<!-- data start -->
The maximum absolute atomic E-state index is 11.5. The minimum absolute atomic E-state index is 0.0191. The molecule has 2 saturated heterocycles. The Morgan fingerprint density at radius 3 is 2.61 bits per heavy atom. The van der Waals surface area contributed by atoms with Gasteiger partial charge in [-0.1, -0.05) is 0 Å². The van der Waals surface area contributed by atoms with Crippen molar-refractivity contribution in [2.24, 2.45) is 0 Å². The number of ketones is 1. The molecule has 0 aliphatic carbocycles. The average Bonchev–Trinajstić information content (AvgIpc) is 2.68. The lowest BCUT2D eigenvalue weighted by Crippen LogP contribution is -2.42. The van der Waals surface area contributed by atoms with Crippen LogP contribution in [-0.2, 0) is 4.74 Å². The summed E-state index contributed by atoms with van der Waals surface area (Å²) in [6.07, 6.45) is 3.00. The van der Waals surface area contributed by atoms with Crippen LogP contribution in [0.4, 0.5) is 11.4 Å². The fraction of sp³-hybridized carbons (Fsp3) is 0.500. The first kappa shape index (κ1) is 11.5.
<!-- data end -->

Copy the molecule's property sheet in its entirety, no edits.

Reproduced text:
The maximum absolute atomic E-state index is 11.5. The minimum absolute atomic E-state index is 0.0191. The molecule has 2 saturated heterocycles. The Morgan fingerprint density at radius 3 is 2.61 bits per heavy atom. The van der Waals surface area contributed by atoms with Gasteiger partial charge in [-0.1, -0.05) is 0 Å². The van der Waals surface area contributed by atoms with Crippen molar-refractivity contribution in [2.24, 2.45) is 0 Å². The number of ketones is 1. The molecule has 0 aliphatic carbocycles. The average Bonchev–Trinajstić information content (AvgIpc) is 2.68. The lowest BCUT2D eigenvalue weighted by Crippen LogP contribution is -2.42. The van der Waals surface area contributed by atoms with Crippen LogP contribution in [-0.2, 0) is 4.74 Å². The summed E-state index contributed by atoms with van der Waals surface area (Å²) in [6.07, 6.45) is 3.00. The van der Waals surface area contributed by atoms with Crippen LogP contribution in [0.4, 0.5) is 11.4 Å². The fraction of sp³-hybridized carbons (Fsp3) is 0.500. The first kappa shape index (κ1) is 11.5.